Update: The Entertainment Consumers Association (ECA) issued the following statement shortly after hearing the news that the Cybersecurity Act of 2012 had failed to secure enough votes to get by a filibuster in the Senate:
"We were very pleased to see that the collective efforts of the many organizations and their respective individual members were again important and impactful. Legislators heard the countless voices speaking in unison and expressing their concerns about the Cybersecurity Act in much the same way they did regarding SOPA and PIPA earlier this year. While we can chalk this up as another victory, we remain concerned that we will see additional iterations in the fall and winter, so we must remain vigilant and resolute." Jennifer Mercurio, VP & Counsel, ECA
Original Story: The Cybersecurity Act of 2012 has failed to achieve the 60 votes it needed to overcome a filibuster in the Senate, ultimately putting the bill down for a dirt nap for the time being. The bill sponsored by Sen. Joe Lieberman (I-CT), failed to overcome a filibuster by a vote of 52 to 46. On Friday the Senate goes on its summer break and heads back home, with many Senators facing tough reelection fights. Ultimately this means that the Cybersecurity bill will not be passed this year – or at least before the 2012 election cycle that comes to a head in November.
One of the biggest problems with the bill is that it faced opposition of a bipartisan nature on every side. On one side high-ranking Republicans like Sen. John McCain (R-AZ), who opposed the bill because it created a whole new set of regulations for companies in the "critical infrastructure" sector. Some Senators even offered their own bills… On the other side of the isle, Democrats like Al Franken (D-MN) and Ron Wyden (D-OR) were concerned about the impact the bill would have on internet users' privacy and due process rights.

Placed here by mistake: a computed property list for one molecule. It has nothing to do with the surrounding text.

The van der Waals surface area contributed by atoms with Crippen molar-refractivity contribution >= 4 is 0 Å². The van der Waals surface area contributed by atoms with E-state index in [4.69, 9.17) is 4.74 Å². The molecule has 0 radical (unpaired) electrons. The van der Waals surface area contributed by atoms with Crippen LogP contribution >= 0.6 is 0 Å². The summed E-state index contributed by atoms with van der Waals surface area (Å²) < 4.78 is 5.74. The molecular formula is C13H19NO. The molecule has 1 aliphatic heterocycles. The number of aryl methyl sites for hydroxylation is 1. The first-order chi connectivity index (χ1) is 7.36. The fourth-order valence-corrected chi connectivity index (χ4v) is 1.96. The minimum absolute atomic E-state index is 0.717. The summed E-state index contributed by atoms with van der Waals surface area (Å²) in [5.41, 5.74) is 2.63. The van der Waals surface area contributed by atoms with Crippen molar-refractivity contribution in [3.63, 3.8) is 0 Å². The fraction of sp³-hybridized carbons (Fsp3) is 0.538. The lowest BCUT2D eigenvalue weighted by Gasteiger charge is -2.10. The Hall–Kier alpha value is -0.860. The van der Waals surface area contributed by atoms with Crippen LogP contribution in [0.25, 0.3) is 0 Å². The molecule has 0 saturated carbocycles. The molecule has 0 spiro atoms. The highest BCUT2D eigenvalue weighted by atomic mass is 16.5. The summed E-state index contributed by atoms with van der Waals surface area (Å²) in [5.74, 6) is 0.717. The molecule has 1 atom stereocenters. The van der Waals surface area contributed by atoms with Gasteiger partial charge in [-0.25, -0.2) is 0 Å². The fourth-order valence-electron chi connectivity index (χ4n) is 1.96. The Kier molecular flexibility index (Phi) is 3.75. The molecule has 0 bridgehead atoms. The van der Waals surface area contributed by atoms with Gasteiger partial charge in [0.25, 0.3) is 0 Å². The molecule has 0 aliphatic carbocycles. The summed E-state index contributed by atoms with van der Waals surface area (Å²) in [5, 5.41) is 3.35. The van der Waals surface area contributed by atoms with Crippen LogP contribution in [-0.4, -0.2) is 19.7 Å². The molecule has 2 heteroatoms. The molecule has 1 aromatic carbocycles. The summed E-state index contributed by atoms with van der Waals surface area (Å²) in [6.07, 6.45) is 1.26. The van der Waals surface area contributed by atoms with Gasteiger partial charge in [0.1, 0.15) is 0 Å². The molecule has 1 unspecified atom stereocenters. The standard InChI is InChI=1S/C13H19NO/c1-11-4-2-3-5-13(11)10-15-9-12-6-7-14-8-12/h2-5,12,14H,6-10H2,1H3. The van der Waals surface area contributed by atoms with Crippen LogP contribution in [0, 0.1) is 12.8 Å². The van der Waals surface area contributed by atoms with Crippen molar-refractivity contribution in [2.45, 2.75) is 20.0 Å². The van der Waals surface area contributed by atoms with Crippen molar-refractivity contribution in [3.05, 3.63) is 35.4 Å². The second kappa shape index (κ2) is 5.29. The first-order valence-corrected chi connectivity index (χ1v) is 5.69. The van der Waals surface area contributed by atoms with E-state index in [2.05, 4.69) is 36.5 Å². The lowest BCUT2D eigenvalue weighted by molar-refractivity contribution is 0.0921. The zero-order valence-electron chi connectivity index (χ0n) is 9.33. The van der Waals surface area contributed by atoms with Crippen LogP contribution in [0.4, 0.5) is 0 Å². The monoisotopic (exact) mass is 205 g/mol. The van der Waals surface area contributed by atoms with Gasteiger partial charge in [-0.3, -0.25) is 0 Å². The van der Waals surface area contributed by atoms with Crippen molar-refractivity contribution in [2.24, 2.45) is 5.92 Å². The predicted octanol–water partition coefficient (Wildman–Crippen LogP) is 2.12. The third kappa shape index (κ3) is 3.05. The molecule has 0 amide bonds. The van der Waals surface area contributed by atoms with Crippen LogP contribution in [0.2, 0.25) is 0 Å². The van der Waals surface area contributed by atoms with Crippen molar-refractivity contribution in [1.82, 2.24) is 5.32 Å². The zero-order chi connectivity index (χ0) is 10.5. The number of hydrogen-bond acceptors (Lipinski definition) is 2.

Of course, rights groups and conservative groups also did their part to let Senators know that they thought the bill should die on the floor of the Senate. At the end of the day that is exactly what happened. Hopefully the Senate will at least consider listening to stakeholders, rights groups, and American citizens before it decides to take on the issue of cybersecurity next time…
[Full Disclosure: GamePolitics is an ECA publication.]